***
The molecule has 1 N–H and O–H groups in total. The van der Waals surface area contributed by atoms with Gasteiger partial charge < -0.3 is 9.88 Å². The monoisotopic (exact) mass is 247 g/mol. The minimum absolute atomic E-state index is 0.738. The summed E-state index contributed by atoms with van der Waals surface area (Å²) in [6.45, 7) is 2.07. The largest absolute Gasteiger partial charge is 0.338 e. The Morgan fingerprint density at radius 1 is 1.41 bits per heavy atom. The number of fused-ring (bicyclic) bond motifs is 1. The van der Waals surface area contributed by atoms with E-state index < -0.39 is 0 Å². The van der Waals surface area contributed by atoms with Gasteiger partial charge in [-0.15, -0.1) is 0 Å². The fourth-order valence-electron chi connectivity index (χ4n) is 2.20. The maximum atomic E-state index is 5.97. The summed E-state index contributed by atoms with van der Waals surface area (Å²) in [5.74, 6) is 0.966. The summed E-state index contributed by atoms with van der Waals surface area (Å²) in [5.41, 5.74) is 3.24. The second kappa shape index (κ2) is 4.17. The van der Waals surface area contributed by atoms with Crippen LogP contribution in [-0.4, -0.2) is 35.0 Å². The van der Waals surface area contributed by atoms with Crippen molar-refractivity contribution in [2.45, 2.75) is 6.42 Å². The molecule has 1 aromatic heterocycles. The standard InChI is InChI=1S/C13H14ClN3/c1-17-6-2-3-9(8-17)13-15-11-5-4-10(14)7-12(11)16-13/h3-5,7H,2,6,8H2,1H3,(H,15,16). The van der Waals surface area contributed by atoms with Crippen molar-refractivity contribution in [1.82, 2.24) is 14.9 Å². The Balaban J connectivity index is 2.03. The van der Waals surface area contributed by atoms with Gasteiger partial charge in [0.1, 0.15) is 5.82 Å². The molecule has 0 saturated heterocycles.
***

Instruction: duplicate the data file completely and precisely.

The molecule has 1 N–H and O–H groups in total. The van der Waals surface area contributed by atoms with Gasteiger partial charge < -0.3 is 9.88 Å². The monoisotopic (exact) mass is 247 g/mol. The minimum absolute atomic E-state index is 0.738. The summed E-state index contributed by atoms with van der Waals surface area (Å²) in [6.45, 7) is 2.07. The largest absolute Gasteiger partial charge is 0.338 e. The Morgan fingerprint density at radius 1 is 1.41 bits per heavy atom. The number of fused-ring (bicyclic) bond motifs is 1. The van der Waals surface area contributed by atoms with E-state index < -0.39 is 0 Å². The van der Waals surface area contributed by atoms with Gasteiger partial charge in [-0.15, -0.1) is 0 Å². The fourth-order valence-electron chi connectivity index (χ4n) is 2.20. The maximum atomic E-state index is 5.97. The summed E-state index contributed by atoms with van der Waals surface area (Å²) in [5.74, 6) is 0.966. The summed E-state index contributed by atoms with van der Waals surface area (Å²) in [5.41, 5.74) is 3.24. The second kappa shape index (κ2) is 4.17. The van der Waals surface area contributed by atoms with Crippen LogP contribution in [-0.4, -0.2) is 35.0 Å². The van der Waals surface area contributed by atoms with Crippen molar-refractivity contribution in [2.45, 2.75) is 6.42 Å². The molecule has 1 aromatic heterocycles. The standard InChI is InChI=1S/C13H14ClN3/c1-17-6-2-3-9(8-17)13-15-11-5-4-10(14)7-12(11)16-13/h3-5,7H,2,6,8H2,1H3,(H,15,16). The van der Waals surface area contributed by atoms with Crippen molar-refractivity contribution in [1.82, 2.24) is 14.9 Å². The Balaban J connectivity index is 2.03. The van der Waals surface area contributed by atoms with Gasteiger partial charge in [0.1, 0.15) is 5.82 Å². The molecule has 0 saturated heterocycles.